John Leguizamo's semi-falsified, one-man stand-up performance as...himself. This is his autobiographical story, about his life growing up, and his journey to try to be accepted by his ... See full summary »
This Spike Lee film examines the life of an aspiring actress in New York. She is upset by the treatment of women in the movie industry during one of her screen tests with 'QT'. Out of work ... See full summary »
Zack Homer takes over managing the barbershop after Joe is killed for trying to rip off his "investor", Mr. Lovejoy. All Zack wants to do is run a traditional barbershop giving traditional ... See full summary »
John Leguizamo's semi-falsified, one-man stand-up performance as...himself. This is his autobiographical story, about his life growing up, and his journey to try to be accepted by his father. We see this story through a bizarre myriad of characters and situations, which include the eccentric Uncle Sandy, the Fat Boy Called Bitch (John's little brother, Poochie), his mom, his evil grandmothers, and Lee Stratsberg, not to mention a brief appearance by Cantinflas as God. Written by
The original Broadway production of "Freak" by John Leguizamo opened at the Cort Theater in New York on February 12, 1998, ran for 144 performances and was nominated for the 1998 Tony Award for the Best Play. John Leguizamo recreated his solo act in this filmed production and was nominated for the 1998 Tony Award for the Best Actor. See more »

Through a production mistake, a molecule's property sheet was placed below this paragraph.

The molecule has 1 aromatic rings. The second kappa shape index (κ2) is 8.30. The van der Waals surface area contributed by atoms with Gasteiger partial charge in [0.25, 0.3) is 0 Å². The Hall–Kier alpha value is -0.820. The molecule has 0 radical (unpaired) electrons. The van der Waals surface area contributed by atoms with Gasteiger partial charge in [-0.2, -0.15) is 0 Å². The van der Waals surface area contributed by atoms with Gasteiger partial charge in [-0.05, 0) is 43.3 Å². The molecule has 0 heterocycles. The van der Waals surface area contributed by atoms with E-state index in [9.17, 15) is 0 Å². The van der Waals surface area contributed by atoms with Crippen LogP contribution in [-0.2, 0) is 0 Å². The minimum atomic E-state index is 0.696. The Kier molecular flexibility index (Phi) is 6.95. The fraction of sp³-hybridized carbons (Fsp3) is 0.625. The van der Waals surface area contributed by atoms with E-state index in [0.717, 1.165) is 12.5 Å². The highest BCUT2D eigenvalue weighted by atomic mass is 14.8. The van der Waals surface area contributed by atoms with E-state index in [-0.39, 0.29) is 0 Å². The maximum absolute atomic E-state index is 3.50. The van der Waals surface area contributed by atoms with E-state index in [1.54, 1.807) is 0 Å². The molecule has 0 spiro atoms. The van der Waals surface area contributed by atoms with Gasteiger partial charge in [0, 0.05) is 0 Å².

Once upon a time... there was a Little Red Riding Hood... and she went into the woods... and she got a Greencard. And she lived happily ever after, now shut the fuck up and go to sleep!
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As our lawyers wish us to put it, the characters and incidents portrayed in this photoplay are entirely fictional. See more »
I just happened to come across this one-man-show on HBO, and I was hit in the face with true talent for the performing arts. John Leguizamo provided me with a fresh of breath air from today's Lindsey Lohans and the uncreative, less-than-quality shows and movies in cinema (and staged shows for that matter). He let me know that there is more to show business for an actor than choosing the right parts and getting lucky with a hit movie (granted, that may be part of it). For the main part, though, it is the skills needed to entertain, acquired through practice and hard work. I don't think I would be able to watch another standup for the length of this show. This show should stand as the epitome of great, contemporary Broadway.
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